Contributing Writer

FRONT EDITOR Jesus Figueroa OPINION EDITOR Jazmin Tellez NEWS EDITOR Sergio Berrueta FEATURE EDITOR Desiree Lopez ARTS EDITOR Jade Inglada SPORTS EDITORS Carlos Alvarez Marcus Camacho PHOTO EDITOR Cynthia Laguna COPY EDITORS Tadzio Garcia Erik Luna Augustine Ugalde

CARTOONISTS Kien Ha Bryan Pedroza Anthony Tran STAFF WRITERS Terry Bui, Cesar Carbajal, Jose Cazares, Edgar Cuevas, Brenda Diaz, Douglas Gonzalez, Damien Guzman, William Hernandez, Diego Linares, Luis Marquez, Manny Miguel, Diego Olivares, Maegan Ortiz, Laura Parral, Bonnie Regalado, Amanda Rodarte, Luis Vasquez, Brian Villalba, Russell Zazueta PODCAST TEAM Jesus Figueroa, Diego Linares, Desiree Lopez, Manny Miguel, Megan G. Razzetti ADVERTISING MANAGEMENT Stefanie Arocha DISTRIBUTION Manny Miguel Augustine Ugalde ADVISERS Jean Stapleton Sylvia Rico-Sanchez

Mustangs refuel hope jose cazares Staff Writer In 1964, Ford made history when they introduced a car that featured a range of customization options straight from the factory. Ford named the car “Mustang,” and it was designed specifically with the baby boomer generation in mind. The Mustang was an instant success and Ford’s competitors soon followed suit creating a trend of cars known as muscle cars. American muscle cars dominated the enthusiast market up until the mid-70s when stricter emission laws were implemented and gas prices were going up. The Mustang was the only one of this group of cars to survive the test of time with its main domestic competitor, the Camaro, being discontinued by Chevrolet in 2002. The Mustang, however, lost a lot of credibility as a muscle car. The exceptions are special packages like the SVT Cobra. The Mustang was seen by many car enthusiast as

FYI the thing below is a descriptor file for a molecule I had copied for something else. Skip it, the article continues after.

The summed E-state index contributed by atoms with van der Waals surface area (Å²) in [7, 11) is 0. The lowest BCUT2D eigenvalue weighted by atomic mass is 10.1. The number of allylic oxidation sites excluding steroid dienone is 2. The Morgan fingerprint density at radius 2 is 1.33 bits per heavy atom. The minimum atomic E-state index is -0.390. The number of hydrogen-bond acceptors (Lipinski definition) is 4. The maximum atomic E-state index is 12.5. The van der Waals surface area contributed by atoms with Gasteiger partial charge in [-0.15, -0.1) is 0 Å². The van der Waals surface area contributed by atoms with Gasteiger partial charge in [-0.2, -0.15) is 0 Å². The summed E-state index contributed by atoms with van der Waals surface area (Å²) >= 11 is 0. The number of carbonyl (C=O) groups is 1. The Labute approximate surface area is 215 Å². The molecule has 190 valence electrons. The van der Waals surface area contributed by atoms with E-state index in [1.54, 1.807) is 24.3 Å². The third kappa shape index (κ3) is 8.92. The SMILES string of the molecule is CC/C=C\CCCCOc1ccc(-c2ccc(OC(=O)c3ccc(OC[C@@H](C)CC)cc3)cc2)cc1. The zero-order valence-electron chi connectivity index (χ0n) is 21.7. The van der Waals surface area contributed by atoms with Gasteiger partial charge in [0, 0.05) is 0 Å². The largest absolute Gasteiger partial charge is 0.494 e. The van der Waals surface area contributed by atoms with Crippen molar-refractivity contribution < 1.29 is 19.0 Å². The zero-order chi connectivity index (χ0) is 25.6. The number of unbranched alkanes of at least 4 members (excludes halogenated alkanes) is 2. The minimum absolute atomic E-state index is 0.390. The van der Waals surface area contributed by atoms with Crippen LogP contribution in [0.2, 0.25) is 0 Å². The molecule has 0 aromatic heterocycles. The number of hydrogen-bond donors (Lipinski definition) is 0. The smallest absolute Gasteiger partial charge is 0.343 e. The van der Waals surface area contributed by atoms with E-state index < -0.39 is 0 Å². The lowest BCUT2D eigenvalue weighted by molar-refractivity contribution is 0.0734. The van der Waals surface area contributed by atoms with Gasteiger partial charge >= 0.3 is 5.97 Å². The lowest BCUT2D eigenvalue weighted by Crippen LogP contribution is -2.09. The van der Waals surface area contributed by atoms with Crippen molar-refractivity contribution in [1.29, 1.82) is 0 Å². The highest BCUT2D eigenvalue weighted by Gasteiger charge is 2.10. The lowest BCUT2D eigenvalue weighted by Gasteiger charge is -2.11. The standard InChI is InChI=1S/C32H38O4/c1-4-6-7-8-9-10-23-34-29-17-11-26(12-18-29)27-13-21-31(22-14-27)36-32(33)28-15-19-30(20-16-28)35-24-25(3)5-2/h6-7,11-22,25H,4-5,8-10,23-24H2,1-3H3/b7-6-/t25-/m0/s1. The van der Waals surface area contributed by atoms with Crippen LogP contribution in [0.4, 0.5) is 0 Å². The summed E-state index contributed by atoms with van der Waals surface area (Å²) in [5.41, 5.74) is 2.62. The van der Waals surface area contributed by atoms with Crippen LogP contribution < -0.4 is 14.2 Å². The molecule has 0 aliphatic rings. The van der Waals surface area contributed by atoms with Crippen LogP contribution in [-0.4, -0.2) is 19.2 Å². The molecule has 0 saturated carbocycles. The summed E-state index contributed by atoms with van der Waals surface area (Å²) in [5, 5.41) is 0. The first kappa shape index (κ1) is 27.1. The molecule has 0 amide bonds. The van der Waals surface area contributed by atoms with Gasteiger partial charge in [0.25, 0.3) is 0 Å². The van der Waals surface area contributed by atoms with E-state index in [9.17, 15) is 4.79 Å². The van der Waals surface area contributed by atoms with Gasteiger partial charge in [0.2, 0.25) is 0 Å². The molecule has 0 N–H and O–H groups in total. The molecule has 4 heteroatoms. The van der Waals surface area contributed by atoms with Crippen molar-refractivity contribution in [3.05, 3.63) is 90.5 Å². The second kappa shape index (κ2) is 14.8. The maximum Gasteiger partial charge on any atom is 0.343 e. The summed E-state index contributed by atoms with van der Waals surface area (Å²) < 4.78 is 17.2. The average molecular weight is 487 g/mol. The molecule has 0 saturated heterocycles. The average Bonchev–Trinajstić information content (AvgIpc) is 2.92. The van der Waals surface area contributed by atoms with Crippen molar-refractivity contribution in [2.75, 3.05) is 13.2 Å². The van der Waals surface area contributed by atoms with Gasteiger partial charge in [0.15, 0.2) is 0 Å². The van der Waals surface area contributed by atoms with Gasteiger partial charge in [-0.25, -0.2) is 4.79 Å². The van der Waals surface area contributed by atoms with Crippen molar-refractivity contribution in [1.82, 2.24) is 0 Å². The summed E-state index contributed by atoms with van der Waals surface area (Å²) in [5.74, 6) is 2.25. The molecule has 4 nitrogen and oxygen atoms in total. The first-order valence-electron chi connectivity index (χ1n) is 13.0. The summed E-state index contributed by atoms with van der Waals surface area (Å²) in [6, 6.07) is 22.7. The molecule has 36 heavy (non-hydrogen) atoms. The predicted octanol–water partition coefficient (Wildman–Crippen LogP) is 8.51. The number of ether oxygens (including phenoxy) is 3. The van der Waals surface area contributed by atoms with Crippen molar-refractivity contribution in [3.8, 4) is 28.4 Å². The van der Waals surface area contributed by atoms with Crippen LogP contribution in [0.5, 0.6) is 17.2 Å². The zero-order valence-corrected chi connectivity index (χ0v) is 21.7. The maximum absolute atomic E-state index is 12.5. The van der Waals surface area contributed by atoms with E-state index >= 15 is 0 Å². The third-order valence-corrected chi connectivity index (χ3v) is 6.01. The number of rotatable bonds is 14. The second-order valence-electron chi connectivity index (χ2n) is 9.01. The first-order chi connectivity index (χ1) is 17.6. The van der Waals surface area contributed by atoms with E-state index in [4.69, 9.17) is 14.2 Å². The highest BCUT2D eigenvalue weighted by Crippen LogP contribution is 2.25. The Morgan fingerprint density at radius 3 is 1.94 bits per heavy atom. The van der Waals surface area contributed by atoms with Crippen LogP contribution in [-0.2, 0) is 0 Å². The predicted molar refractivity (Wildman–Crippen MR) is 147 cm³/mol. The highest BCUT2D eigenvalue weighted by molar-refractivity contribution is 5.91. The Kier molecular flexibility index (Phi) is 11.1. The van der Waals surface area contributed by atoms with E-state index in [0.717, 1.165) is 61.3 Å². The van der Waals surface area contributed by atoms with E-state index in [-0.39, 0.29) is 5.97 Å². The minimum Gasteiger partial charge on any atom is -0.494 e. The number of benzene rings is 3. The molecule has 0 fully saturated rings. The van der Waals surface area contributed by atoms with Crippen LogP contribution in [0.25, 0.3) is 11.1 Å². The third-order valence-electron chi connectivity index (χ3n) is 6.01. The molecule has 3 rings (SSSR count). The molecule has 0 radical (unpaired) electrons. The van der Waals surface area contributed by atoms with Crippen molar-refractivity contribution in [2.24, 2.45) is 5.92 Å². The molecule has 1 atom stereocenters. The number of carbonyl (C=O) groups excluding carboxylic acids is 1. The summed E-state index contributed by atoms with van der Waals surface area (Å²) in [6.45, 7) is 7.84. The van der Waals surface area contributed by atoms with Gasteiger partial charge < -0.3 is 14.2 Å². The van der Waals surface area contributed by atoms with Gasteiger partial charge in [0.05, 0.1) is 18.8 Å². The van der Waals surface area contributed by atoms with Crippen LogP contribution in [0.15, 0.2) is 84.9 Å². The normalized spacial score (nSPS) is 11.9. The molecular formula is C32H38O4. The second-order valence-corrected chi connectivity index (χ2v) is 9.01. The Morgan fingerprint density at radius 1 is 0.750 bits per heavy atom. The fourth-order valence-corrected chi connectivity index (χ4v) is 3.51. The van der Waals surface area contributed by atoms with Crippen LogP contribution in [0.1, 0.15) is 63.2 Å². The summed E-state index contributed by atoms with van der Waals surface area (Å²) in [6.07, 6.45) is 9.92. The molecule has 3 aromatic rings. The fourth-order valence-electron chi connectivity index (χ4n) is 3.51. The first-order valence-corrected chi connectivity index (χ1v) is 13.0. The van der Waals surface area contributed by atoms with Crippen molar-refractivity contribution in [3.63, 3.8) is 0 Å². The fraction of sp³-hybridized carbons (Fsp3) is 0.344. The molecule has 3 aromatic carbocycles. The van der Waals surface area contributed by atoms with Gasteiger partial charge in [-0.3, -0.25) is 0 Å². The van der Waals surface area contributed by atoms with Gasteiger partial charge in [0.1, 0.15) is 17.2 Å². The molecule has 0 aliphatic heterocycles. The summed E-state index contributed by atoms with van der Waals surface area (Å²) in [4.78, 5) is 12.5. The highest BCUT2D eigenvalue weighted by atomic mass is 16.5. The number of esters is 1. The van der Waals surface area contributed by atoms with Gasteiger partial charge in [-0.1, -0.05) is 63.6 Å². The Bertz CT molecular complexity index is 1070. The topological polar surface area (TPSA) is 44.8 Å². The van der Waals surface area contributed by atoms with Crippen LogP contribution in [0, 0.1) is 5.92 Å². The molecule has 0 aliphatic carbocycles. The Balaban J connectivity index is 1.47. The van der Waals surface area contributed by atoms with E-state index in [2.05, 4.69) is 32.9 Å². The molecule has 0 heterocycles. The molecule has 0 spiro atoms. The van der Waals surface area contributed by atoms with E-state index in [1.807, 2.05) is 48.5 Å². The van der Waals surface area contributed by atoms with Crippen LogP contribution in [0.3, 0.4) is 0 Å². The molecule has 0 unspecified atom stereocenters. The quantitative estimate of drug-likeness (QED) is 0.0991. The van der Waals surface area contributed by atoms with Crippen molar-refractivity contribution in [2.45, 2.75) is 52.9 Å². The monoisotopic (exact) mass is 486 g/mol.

nothing more than a beach cruiser. The average new car can travel 10 miles more per gallon. S o m e m i g h t a rg u e t h a t a performance car doesn’t need to be fuel efficient, but it does if you are a college student or recent graduate on a budget. Aside from that, oil is a scarce resource and its become a widely accepted fact that it will not last forever. Ford responded by replacing both its power plant’s. They claim their new V6 makes over 300 hp and gets 32 mpg which makes it the first sports car to get over 30 miles per gallon. A great way for individuals who travel at a distance to get their money’s worth. Ford announced yet another update for 2015. Ford is replacing their old solid rear axle and introducing a four cylinder ecoboost engine to the lineup. This is a big deal. Ford attempted this once before 1984 with the Mustang SVO, but the car never caught on.

The American market has changed a great deal since then and I believe Americans are ready a four cylinder Mustang. Ford announced that the four cylinder will be priced higher than the V6, and will make more hp with the help of a turbo charger. Alongside the V6 this new ecoboost Mustang will represent Ford against increasingly popular cars like the Hyundai Genesis coupe and Scion FR-S while the V8 continues to battle it out with it’s domestic competition and the European benchmark, the BMW M3. As a car enthusiast, the list of cars is short, the list of cars students like me can afford is even shorter. The Mustang is a good option for anyone who can afford a new car. It’s become fuel efficient and since it’s domestic, it’s inexpensive to maintain. Gasoline is becoming increasingly expensive as time goes by and I believe this car reflects a trend that will continue until gasoline is completely phased out.